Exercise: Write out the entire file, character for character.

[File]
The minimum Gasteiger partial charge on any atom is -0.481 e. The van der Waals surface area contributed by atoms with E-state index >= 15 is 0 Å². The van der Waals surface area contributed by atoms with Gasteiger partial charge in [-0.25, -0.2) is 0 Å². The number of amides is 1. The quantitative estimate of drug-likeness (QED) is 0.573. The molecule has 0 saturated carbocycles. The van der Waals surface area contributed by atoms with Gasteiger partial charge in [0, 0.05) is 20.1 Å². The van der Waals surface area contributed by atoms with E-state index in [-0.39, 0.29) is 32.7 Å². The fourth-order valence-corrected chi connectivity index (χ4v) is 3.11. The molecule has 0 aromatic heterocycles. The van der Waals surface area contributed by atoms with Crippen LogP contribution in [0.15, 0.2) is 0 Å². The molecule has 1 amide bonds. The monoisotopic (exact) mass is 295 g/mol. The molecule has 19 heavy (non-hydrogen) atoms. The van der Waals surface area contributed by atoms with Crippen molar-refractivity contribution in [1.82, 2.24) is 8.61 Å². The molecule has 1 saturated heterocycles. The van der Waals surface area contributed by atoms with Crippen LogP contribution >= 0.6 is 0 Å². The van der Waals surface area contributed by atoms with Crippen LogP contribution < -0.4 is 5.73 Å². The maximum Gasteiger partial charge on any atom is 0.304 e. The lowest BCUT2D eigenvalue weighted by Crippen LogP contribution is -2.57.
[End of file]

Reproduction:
The minimum Gasteiger partial charge on any atom is -0.481 e. The van der Waals surface area contributed by atoms with E-state index >= 15 is 0 Å². The van der Waals surface area contributed by atoms with Gasteiger partial charge in [-0.25, -0.2) is 0 Å². The number of amides is 1. The quantitative estimate of drug-likeness (QED) is 0.573. The molecule has 0 saturated carbocycles. The van der Waals surface area contributed by atoms with Gasteiger partial charge in [0, 0.05) is 20.1 Å². The van der Waals surface area contributed by atoms with E-state index in [-0.39, 0.29) is 32.7 Å². The fourth-order valence-corrected chi connectivity index (χ4v) is 3.11. The molecule has 0 aromatic heterocycles. The van der Waals surface area contributed by atoms with Crippen LogP contribution in [0.15, 0.2) is 0 Å². The molecule has 1 amide bonds. The monoisotopic (exact) mass is 295 g/mol. The molecule has 19 heavy (non-hydrogen) atoms. The van der Waals surface area contributed by atoms with Crippen molar-refractivity contribution in [1.82, 2.24) is 8.61 Å². The molecule has 1 saturated heterocycles. The van der Waals surface area contributed by atoms with Crippen LogP contribution >= 0.6 is 0 Å². The van der Waals surface area contributed by atoms with Crippen LogP contribution < -0.4 is 5.73 Å². The maximum Gasteiger partial charge on any atom is 0.304 e. The lowest BCUT2D eigenvalue weighted by Crippen LogP contribution is -2.57.